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From Berin Loritsch <blorit...@d-haven.org>
Subject Re: Proposing some changes to the ProtocolProvider API
Date Fri, 10 Dec 2004 14:13:16 GMT
Alex Karasulu wrote:

<snip>

> Sorry but from a first look that's a negative.  All your response 
> objects are expected to be created in advance.  Namely I'm referring 
> to he Object[] returned from the processRequest() method.  Basically 
> think about Search operations in Eve....
>
> Search requests can return 1 or more responses that equals zero or 
> more ExtendedResponses or SearchResultEntryResponses followed by as 
> SearchResultDone to terminate the request.  Eve is designed to stream 
> out search results rather than keep an entire result set in memory.  
> By having an Object[] return all responses at once I have to cache all 
> the results before even starting to return any entries.  This will 
> make Eve extremely inefficient.  Hence the reason why I return an 
> Iterator.  Every time you ask for the next response its pulling an 
> entry from the database which matches the filter.
> Eve does not fetch an entry until you're ready to return it to a 
> client.  This keeps the perclient resources used to a minimum. Without 
> this performance would degrade considerably.  So look at using a 
> Cursor friendly (one that can wrap a cursor) construct like Iterators, 
> Enumerations, et, cetera.

I can understand where you are coming from.  However, the current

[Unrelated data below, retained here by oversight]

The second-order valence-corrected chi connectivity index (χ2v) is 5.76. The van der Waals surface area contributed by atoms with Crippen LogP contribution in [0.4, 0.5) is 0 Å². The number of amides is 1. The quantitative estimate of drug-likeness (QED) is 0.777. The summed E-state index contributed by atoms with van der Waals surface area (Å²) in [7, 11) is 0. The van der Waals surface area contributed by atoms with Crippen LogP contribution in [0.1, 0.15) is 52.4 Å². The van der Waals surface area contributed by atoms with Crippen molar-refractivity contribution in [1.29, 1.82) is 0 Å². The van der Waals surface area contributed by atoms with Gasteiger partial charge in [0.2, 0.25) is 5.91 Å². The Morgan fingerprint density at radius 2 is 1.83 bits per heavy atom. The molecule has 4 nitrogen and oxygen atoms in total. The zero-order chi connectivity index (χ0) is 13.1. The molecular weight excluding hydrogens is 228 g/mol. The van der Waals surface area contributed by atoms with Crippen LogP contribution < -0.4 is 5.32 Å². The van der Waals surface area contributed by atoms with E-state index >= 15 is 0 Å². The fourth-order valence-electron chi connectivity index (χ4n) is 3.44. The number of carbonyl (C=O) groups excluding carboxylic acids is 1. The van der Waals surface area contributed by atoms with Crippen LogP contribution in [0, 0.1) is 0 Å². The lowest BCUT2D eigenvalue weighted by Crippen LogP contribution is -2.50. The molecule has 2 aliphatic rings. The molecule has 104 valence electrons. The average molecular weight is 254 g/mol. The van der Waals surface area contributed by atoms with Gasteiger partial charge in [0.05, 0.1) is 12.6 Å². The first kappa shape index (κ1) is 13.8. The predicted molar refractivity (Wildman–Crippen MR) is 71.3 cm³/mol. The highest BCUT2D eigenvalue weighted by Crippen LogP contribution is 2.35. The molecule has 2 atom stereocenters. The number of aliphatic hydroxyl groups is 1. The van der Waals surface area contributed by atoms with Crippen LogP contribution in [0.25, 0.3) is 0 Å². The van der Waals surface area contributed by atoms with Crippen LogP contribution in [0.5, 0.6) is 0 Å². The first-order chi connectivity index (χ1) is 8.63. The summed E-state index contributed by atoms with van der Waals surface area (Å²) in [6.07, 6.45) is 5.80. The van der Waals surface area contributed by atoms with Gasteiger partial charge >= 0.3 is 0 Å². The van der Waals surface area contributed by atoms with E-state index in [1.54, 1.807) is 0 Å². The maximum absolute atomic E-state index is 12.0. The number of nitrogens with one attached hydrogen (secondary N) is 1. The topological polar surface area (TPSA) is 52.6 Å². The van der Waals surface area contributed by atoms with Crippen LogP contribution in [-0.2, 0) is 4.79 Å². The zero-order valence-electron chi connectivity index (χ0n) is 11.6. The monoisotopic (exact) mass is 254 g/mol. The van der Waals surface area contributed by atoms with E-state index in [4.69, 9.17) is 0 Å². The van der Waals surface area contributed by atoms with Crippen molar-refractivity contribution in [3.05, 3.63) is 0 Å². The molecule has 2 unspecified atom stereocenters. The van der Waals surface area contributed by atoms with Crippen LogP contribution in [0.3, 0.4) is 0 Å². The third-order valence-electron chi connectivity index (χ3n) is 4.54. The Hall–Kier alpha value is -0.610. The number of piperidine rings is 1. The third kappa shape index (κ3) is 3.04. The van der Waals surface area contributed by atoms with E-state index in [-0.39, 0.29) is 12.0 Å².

protocol provider solution is far too complex to really digest 
quickly--hense making a simple Echo server or something of that nature 
is too complicated.  I boiled everything down as much as possible to 
start the conversation going.

I believe that something needs to change--and I am not necessarily 
looking for change *before* release.  I think that both of the proposed 
network layers are slated more for the next release of Eve.  However, 
the details of how things change are always up for discussion.

Based on this information, I would like to propose a modification to 
what I originally put up.  More below.

>> This will allow the smallest footprint for really small and easy 
>> systems, yet allows
>> more complex protocol providers to delegate to helper objects as need 
>> be.  I have
>> no problems with using the current factory approach either--as long 
>> as the encode/
>> decode process returns something that can be passed on.
>
> I like the factory approach because you can delay when the 
> encoder/decoder pairs are created and by which module.  There is lots 
> of flexibility here.   Otherwise you're basically making the provider 
> the codec as well as the request processor.  These are three separate 
> functions that need not be coupled.  Let's explore why the 
> ProtocolProvider interface is so inhibitive.  What problems are you 
> having with it?


The problems I am having with it are as follows:

1) Part of the API is in Snickers while the other part is in Seda--tying 
two implementations together
2) More complex than it needs to be--leading to more time trying to 
figure the thing out
3) It is too wed to the current API to be retrofit easily into what 
either Trustin or I are doing
4) Encoders do not encode and respond... they encode and it goes into an 
abyss
5) Same with Decoders...

The thing is that in order to implement a Protocol you need no less than 
6 objects--even if your needs are very minimal.  I boiled everything 
down to one interface--recognizing that internal to that interface some 
protocols might want to use separate incoders/decoders/ etc.  However, 
since that is shifting the bulk of the work on the protocol writer, I 
can temper the request a bit.

>> Currently the encoder explicitly publishes the "encode event" 
>> directly to the
>> event publisher from within client code.  In this sense it is 
>> explicitly tied to the
>> current SEDA implementation.
>>
> There is an EncoderManager which does the publishing since as a